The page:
Alex Acosta: Trump labour chief defends Jeffrey Epstein plea deal
Acosta gives no indication he’d resign after calls by Democrats for him to step down over handling of 2008 plea deal.
US Labor Secretary Alexander Acosta on Wednesday defended a non-prosecution agreement he approved more than 10 years ago with financier Jeffrey Epstein, who has now been charged with the sex trafficking of underage girls.
Acosta, a United States federal prosecutor in south Florida at the time, is being assailed for his part in a secret 2008 plea deal that let Epstein avoid federal prosecution on charges that he molested teenage girls. But he was unapologetic Wednesday as he declared his office did the best it could under the circumstances.
Acosta has long made the case that it was better to use the threat of a federal indictment to force Epstein into a state guilty plea, with restitution to victims and registration as a sex offender, than it would have been to “roll the dice” and take Epstein to trial. But the result, to critics, was egregiously lenient.
Acosta’s office had gotten to the point of drafting an indictment that could have sent Epstein to federal prison for life. But it was never filed, leading to Epstein’s guilty plea to two state prostitution-related charges. Epstein served 13 months in a work-release programme. He was also required to make payments to victims and register as a sex offender. A judge earlier this year ruled the deal was illegal.
Acosta said that had his office not been involved, Epstein would have only faced one charge from state prosecutors.
“Without the work of our prosecutors, Epstein would have gotten away with just that state charge,” Acosta said. “He was and is a sexual predator.”
During a press conference on Wednesday, Acosta gave no indication he would resign after days of calls by Democrats for him to step down and said he has the support of Republican President Donald Trump.
“My relationship with the president is outstanding,” Acosta said.
The labour secretary would not say if he would make the same decision regarding Epstein again today.
“We live in a different world; today’s world does not allow some of the victim shaming that would have taken place at trial 12 years ago,” Acosta said. “I don’t think we can say, take a case that is this old and fully know how it would play out today.”
The deal Acosta helped broker has come under new and intense scrutiny after prosecutors in New York on Monday brought new child sex-trafficking charges alleging Epstein abused dozens of girls, some as young as 14, in the early 2000s, paying them hundreds of dollars in cash for massages, then molesting them at his homes in Florida and New York. Epstein has pleaded not guilty to the charges. If convicted he could be imprisoned for the rest of his life.
The US Department of Justice’s Office of Professional Responsibility, which investigates alleged misconduct by department lawyers is reviewing how Acosta and the other prosecutors in the US Attorney’s Office for the Southern District of Florida handled the Epstein deal.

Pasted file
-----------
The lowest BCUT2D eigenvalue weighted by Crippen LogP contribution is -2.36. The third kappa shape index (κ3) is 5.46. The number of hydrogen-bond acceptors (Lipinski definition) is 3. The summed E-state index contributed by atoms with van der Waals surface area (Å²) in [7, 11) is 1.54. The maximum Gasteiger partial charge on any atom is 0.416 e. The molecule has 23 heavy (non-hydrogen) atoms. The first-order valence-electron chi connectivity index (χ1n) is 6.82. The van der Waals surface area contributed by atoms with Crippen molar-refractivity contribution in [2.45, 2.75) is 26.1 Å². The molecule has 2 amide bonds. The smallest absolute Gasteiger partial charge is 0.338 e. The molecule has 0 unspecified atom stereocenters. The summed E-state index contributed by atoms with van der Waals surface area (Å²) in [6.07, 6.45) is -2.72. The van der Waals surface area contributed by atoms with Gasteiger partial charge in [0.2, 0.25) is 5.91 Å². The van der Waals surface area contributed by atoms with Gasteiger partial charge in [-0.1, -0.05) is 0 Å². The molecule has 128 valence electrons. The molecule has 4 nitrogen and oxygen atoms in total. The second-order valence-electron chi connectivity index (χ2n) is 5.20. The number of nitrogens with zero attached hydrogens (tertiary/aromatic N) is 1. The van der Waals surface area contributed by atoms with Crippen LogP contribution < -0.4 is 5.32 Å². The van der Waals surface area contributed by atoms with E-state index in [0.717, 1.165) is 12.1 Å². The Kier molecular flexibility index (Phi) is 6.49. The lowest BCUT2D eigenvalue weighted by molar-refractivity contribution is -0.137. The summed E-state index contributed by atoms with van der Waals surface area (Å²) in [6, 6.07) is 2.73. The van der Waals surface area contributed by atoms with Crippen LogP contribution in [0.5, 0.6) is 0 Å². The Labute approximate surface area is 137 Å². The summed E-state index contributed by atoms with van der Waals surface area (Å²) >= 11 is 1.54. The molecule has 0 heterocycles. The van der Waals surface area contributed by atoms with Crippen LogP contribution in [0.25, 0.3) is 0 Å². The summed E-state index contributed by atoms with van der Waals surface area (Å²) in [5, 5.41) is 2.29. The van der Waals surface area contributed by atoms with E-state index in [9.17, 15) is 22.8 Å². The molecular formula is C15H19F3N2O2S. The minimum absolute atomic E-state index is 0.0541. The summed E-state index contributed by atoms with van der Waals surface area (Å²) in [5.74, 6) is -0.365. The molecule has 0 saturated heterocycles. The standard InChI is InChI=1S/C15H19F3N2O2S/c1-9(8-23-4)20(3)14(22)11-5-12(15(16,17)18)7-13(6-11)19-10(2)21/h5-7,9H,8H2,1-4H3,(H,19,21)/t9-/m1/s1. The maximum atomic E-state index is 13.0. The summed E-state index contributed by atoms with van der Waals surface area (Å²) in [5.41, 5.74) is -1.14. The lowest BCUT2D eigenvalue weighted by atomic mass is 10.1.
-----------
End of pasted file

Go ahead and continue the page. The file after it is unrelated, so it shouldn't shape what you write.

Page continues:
Most of its findings are heavily redacted and do not name people subject to its inquiries, although it has issued public reports in some high-profile matters in the past.
The Justice Department disclosed the review into Acosta earlier this year after Republican US Senator Ben Sasse raised concerns about the handling of the Epstein case with then-Deputy Attorney General Rod Rosenstein, according to a person familiar with their conversation.
The status of the review is unknown. The Justice Department has said Attorney General Barr is recused from the matter because of his prior employment with the law firm Kirkland & Ellis, which represented Epstein at the time. Acosta also previously worked for the firm.
Calls for resignation
Democrats in Congress have called for Acosta to resign, over what has been referred to as the “sweetheart deal” and urged the Justice Department to release its review publicly.
Many Senate Republicans have taken a wait-and-see approach.
Trump has, so far, defended Acosta, praising his work as labour secretary and saying he felt “very badly” for him “because I’ve known him as being somebody that works so hard and has done such a good job.” Still, he said, he would be looking at the circumstances of the case “very closely”.
Trump, who had once praised Epstein as “a terrific guy”, also dissociated himself Tuesday from the wealthy hedge fund manager now charged with abusing minors, saying the two had a falling out 15 or so years ago and had not spoken since.
Alan Dershowitz, a lawyer who defended Epstein in the Florida case, defended the deal in a televised interview with CBS News on Wednesday, “The feds thought it was the best they could do.”
Lawyer Brad Edwards, who represented 13 women who have accused Epstein of sex crimes, separately told CBS News that more potential victims have come forward since Monday and that he estimates there are “well in excess of 50”.
He added the government had a strong case against Epstein in Florida and it was unclear why Acosta struck the deal without notifying victims.
“He has a lot of explaining to do,” Edwards said.
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